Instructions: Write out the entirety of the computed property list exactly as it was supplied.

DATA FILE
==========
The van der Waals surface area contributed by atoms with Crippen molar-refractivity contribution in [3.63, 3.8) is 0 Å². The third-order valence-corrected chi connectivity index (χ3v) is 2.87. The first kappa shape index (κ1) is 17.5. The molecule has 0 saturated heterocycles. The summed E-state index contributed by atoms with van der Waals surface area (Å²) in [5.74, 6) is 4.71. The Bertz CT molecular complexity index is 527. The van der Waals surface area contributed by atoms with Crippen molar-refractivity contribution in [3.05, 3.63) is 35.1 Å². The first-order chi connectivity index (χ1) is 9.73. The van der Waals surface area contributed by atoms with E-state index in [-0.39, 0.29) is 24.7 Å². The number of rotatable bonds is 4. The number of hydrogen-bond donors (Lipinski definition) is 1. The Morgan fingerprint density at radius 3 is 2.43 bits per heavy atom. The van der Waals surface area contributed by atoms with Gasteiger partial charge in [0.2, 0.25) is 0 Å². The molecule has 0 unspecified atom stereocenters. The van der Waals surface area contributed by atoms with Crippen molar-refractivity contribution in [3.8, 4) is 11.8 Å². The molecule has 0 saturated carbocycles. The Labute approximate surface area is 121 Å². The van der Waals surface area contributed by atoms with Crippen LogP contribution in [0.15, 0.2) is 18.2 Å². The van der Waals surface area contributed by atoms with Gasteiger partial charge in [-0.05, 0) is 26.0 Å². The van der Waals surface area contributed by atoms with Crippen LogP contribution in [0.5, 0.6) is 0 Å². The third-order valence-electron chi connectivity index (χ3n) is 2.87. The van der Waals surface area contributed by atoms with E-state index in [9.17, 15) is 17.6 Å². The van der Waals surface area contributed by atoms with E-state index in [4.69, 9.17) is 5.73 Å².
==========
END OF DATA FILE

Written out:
The van der Waals surface area contributed by atoms with Crippen molar-refractivity contribution in [3.63, 3.8) is 0 Å². The third-order valence-corrected chi connectivity index (χ3v) is 2.87. The first kappa shape index (κ1) is 17.5. The molecule has 0 saturated heterocycles. The summed E-state index contributed by atoms with van der Waals surface area (Å²) in [5.74, 6) is 4.71. The Bertz CT molecular complexity index is 527. The van der Waals surface area contributed by atoms with Crippen molar-refractivity contribution in [3.05, 3.63) is 35.1 Å². The first-order chi connectivity index (χ1) is 9.73. The van der Waals surface area contributed by atoms with E-state index in [-0.39, 0.29) is 24.7 Å². The number of rotatable bonds is 4. The number of hydrogen-bond donors (Lipinski definition) is 1. The Morgan fingerprint density at radius 3 is 2.43 bits per heavy atom. The van der Waals surface area contributed by atoms with Gasteiger partial charge in [0.2, 0.25) is 0 Å². The molecule has 0 unspecified atom stereocenters. The van der Waals surface area contributed by atoms with Crippen molar-refractivity contribution in [3.8, 4) is 11.8 Å². The molecule has 0 saturated carbocycles. The Labute approximate surface area is 121 Å². The van der Waals surface area contributed by atoms with Crippen LogP contribution in [0.15, 0.2) is 18.2 Å². The van der Waals surface area contributed by atoms with Gasteiger partial charge in [-0.05, 0) is 26.0 Å². The van der Waals surface area contributed by atoms with Crippen LogP contribution in [0.5, 0.6) is 0 Å². The third-order valence-electron chi connectivity index (χ3n) is 2.87. The van der Waals surface area contributed by atoms with E-state index in [9.17, 15) is 17.6 Å². The van der Waals surface area contributed by atoms with E-state index in [4.69, 9.17) is 5.73 Å².